The Rest options are identical to the Presence settings:
All three modes report back the same types of information afterwards, and all three give users the same timed/unguided or guided options.
All the soundscapes are available across all three modes as well. After using the Moment feature for a while, I began to wonder why Oura decided to break the three sections down the way they did.
All three types of Moment could be reached through a single interface.
The app doesn’t appear to really graph or make use of the type of Moment activity you choose. The only difference found is with the Body status, which doesn’t have a guided/unguided option:
The guided sessions are extremely high-fidelity audio, better in fact than that found on the Muse platform. The instructions reminded me of basic Zazen (Zen) mindfulness or rudimentary Vipassina meditation techniques. In fact, I found the meditation style being coached very similar to what I already do myself.
One nice touch that Oura includes in the guided sessions is an intermittent chime during long periods of silence from the guide. This chime serves to remind you to bring your attention back to the breath. This isn’t all that different from the process of “Checking In” found in advanced meditation practices such as “The Mind: Illuminated” by John Yates, PhD.
Typically, I’m not a big guided meditation user but I found these guided sessions to be very straightforward. For someone brand new to meditation, the concepts and techniques presented by Moment could be considered “core fundamentals”. Even I found usefulness in being reminded of the basics.
Once the session is done Oura takes a few minutes to prepare your post-session graphs:
It’s interesting to see what mindfulness and breathing can do to not only my heart rate, but my HRV as well. Once the results are ready, you’re shown both data sets:
Along the bottom is a button that lets you choose an icon to indicate how you felt once the session concluded. In the session above, I did feel more at calm and at peace. I selected the “Better than usual” option.
You also have the option to delete the session you just did by selecting the “Delete session’ button.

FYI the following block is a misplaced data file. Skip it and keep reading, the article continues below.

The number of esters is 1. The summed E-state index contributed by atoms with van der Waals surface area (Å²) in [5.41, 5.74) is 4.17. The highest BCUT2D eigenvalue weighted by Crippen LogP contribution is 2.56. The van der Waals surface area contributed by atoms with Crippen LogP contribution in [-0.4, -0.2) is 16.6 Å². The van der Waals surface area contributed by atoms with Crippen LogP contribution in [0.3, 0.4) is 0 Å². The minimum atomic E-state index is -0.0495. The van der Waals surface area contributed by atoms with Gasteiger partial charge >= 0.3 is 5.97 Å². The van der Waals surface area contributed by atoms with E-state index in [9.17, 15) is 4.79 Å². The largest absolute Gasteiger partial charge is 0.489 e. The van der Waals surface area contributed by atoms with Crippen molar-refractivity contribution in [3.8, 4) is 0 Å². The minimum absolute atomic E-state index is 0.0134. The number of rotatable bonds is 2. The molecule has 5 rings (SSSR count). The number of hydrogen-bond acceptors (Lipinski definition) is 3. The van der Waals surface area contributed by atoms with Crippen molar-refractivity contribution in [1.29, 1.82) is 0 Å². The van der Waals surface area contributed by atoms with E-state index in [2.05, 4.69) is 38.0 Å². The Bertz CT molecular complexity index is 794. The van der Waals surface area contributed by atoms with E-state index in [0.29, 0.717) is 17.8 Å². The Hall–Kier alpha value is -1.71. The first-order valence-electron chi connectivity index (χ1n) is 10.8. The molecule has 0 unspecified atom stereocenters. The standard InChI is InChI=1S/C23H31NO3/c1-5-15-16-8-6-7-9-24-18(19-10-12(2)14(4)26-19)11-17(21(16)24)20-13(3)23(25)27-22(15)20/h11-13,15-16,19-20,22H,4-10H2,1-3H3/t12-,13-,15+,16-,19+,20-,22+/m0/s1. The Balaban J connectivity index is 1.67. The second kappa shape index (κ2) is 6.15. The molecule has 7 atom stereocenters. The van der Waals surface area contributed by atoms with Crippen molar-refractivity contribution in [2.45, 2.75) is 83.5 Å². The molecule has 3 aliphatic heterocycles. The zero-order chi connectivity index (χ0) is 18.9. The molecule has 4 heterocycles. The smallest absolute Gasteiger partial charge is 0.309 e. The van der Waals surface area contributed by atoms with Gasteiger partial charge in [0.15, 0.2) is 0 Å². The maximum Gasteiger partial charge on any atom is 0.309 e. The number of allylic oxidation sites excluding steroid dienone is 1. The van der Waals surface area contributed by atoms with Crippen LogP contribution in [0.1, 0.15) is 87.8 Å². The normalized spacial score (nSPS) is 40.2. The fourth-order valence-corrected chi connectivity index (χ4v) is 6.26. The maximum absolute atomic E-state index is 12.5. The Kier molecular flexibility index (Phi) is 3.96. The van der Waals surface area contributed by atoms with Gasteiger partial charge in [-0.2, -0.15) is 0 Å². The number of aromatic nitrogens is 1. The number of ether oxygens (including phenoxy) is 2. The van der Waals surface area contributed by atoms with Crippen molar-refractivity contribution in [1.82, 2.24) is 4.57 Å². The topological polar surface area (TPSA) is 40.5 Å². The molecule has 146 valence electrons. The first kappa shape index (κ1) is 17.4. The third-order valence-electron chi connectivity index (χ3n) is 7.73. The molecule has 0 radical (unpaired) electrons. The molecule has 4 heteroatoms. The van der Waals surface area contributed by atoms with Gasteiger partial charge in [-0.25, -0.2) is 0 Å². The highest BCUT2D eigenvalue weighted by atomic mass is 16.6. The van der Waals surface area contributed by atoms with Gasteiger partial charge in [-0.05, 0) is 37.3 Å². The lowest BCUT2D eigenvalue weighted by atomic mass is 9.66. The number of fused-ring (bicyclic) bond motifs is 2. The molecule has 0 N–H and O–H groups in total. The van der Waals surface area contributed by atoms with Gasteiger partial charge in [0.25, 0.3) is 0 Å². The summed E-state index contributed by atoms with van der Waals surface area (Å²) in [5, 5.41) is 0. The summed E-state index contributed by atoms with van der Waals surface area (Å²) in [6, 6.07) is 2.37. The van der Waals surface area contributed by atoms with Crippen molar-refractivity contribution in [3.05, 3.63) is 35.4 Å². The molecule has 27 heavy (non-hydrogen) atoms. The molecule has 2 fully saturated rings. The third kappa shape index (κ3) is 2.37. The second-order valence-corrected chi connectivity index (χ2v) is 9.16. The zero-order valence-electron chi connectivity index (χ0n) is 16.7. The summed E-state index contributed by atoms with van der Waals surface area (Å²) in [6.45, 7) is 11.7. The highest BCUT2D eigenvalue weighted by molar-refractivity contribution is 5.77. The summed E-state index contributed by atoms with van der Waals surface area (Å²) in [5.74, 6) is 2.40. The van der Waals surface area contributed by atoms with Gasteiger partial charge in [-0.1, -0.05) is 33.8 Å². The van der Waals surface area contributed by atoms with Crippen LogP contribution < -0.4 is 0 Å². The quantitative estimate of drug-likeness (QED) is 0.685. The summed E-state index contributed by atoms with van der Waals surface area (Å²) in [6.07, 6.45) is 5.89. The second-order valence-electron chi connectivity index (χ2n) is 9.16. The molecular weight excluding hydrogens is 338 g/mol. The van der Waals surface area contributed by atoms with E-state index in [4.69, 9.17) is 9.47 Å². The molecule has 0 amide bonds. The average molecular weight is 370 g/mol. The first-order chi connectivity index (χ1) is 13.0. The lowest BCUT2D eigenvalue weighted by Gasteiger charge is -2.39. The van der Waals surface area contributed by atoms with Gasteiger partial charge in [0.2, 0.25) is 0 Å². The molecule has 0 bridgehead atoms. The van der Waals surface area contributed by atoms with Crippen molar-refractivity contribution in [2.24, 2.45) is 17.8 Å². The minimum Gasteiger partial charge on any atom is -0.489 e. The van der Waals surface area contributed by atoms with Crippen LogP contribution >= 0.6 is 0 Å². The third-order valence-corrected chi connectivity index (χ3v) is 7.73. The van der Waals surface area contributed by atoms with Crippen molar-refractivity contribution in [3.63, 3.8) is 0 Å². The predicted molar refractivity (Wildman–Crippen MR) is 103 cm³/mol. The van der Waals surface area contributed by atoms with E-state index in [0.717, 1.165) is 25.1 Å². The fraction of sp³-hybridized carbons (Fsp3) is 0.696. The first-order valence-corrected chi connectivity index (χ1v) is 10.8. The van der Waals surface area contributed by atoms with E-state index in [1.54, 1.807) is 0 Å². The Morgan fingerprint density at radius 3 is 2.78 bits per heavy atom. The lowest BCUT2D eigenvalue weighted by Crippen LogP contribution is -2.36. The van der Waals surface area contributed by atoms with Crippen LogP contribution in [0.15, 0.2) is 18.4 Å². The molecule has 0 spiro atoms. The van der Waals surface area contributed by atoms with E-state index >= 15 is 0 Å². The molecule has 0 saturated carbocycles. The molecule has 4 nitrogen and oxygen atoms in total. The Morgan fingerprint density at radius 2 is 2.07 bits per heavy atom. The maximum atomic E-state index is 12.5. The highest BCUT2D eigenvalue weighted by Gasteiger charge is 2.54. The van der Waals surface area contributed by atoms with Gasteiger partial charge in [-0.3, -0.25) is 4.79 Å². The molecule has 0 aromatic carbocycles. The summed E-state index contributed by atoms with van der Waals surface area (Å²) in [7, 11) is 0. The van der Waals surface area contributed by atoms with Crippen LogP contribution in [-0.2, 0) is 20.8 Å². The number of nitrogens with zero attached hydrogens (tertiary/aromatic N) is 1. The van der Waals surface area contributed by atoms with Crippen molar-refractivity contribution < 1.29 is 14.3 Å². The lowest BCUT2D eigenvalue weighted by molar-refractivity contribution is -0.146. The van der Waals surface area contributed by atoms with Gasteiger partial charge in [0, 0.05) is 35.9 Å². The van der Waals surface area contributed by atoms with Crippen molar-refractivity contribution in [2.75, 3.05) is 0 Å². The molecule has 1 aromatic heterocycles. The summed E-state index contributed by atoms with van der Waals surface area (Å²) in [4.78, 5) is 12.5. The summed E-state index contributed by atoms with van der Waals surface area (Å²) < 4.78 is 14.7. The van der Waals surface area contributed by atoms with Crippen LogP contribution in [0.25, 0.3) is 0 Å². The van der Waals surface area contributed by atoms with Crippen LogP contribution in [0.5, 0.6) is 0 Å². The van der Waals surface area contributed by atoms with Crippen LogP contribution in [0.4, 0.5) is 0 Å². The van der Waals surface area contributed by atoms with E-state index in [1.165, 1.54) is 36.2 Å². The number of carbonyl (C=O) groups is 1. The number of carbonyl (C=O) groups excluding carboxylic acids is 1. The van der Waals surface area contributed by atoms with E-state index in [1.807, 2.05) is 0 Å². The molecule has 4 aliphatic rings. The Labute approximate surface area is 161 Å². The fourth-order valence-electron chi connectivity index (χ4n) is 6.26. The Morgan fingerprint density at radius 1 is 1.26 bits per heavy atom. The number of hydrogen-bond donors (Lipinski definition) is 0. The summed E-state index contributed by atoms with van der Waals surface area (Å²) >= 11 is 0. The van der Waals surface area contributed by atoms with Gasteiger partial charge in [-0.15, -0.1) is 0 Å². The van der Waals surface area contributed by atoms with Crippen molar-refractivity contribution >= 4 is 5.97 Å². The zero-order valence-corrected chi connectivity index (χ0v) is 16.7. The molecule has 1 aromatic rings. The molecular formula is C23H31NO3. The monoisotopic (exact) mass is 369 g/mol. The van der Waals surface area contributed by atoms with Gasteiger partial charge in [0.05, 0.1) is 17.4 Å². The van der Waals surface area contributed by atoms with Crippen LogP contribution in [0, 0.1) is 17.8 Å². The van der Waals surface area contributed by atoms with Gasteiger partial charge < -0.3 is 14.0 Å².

From the main Moment menu, you can easily access your past session history by hitting the clock icon in the upper right corner. This will show you each Moment session you’ve done, along with HRV or heart rate averages:
I found the inclusion of the HR/HRV averages a nice touch. At a quick glance, I’m able to see how I did on any Moment session.
I also thought that the inclusion of the “How do you feel?” response was clever and handy, too. The history allows me to look for trends or keep tabs on my mindfulness.
One exciting thing I’ve been experimenting with is using both the Oura Moment feature alongside my Muse headband. I’m happy to report that both apps can run at the same time without any Bluetooth connection problems.
With the Muse, I’m getting brainwave readings while the Oura keeps tabs on my heart rate and HRV data.
Oura’s done a great job with their mindfulness/meditation feature. There isn’t a lot here to not complain about. When stacked up against the only other platform that offers similar functionality (the Biostrap), Oura’s clean interface and high-quality guided sessions place it on top.
While the Moment feature is free for Oura iOS users - existing and new, Biostrap users are required to subscribe to a service at additional cost to access meditation soundscapes.
The app makes taking a quick reading while sitting at a desk or couch easy, and the option of an “on demand” body check is one feature I’m glad to see Oura incorporating.
Moving forward, I’m excited to see where Oura takes their Moment feature and hope to see additional guided sessions offered. All in all, Oura’s implementation isn’t a half-baked and tacked on feature, but rather a valuable addition to already powerful platform.